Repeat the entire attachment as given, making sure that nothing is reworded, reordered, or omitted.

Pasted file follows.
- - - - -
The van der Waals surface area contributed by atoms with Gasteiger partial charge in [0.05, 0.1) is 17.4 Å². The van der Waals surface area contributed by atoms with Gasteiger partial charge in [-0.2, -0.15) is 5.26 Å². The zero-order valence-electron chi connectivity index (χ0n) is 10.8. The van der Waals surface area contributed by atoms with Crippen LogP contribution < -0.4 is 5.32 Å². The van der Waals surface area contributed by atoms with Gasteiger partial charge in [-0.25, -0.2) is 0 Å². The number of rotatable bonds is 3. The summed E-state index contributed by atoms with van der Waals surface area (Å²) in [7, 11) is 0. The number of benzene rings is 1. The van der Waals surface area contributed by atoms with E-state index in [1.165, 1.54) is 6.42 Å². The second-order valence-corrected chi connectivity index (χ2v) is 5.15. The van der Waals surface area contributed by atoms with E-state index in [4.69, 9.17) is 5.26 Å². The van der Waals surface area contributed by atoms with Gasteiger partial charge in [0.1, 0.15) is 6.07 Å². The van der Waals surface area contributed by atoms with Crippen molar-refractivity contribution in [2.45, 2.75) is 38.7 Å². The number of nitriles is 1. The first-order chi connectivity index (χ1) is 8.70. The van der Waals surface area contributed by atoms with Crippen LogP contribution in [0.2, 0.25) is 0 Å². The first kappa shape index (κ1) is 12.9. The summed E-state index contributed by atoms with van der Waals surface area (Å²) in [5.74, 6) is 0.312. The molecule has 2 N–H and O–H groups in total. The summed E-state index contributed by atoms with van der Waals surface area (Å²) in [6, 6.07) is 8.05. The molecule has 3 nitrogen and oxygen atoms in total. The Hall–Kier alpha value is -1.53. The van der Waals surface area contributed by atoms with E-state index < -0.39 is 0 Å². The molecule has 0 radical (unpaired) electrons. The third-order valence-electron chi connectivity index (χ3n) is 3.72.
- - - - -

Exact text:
The van der Waals surface area contributed by atoms with Gasteiger partial charge in [0.05, 0.1) is 17.4 Å². The van der Waals surface area contributed by atoms with Gasteiger partial charge in [-0.2, -0.15) is 5.26 Å². The zero-order valence-electron chi connectivity index (χ0n) is 10.8. The van der Waals surface area contributed by atoms with Crippen LogP contribution < -0.4 is 5.32 Å². The van der Waals surface area contributed by atoms with Gasteiger partial charge in [-0.25, -0.2) is 0 Å². The number of rotatable bonds is 3. The summed E-state index contributed by atoms with van der Waals surface area (Å²) in [7, 11) is 0. The number of benzene rings is 1. The van der Waals surface area contributed by atoms with E-state index in [1.165, 1.54) is 6.42 Å². The second-order valence-corrected chi connectivity index (χ2v) is 5.15. The van der Waals surface area contributed by atoms with E-state index in [4.69, 9.17) is 5.26 Å². The van der Waals surface area contributed by atoms with Gasteiger partial charge in [0.1, 0.15) is 6.07 Å². The van der Waals surface area contributed by atoms with Crippen molar-refractivity contribution in [2.45, 2.75) is 38.7 Å². The number of nitriles is 1. The first-order chi connectivity index (χ1) is 8.70. The van der Waals surface area contributed by atoms with Crippen LogP contribution in [0.2, 0.25) is 0 Å². The first kappa shape index (κ1) is 12.9. The summed E-state index contributed by atoms with van der Waals surface area (Å²) in [5.74, 6) is 0.312. The molecule has 2 N–H and O–H groups in total. The summed E-state index contributed by atoms with van der Waals surface area (Å²) in [6, 6.07) is 8.05. The molecule has 3 nitrogen and oxygen atoms in total. The Hall–Kier alpha value is -1.53. The van der Waals surface area contributed by atoms with E-state index < -0.39 is 0 Å². The molecule has 0 radical (unpaired) electrons. The third-order valence-electron chi connectivity index (χ3n) is 3.72.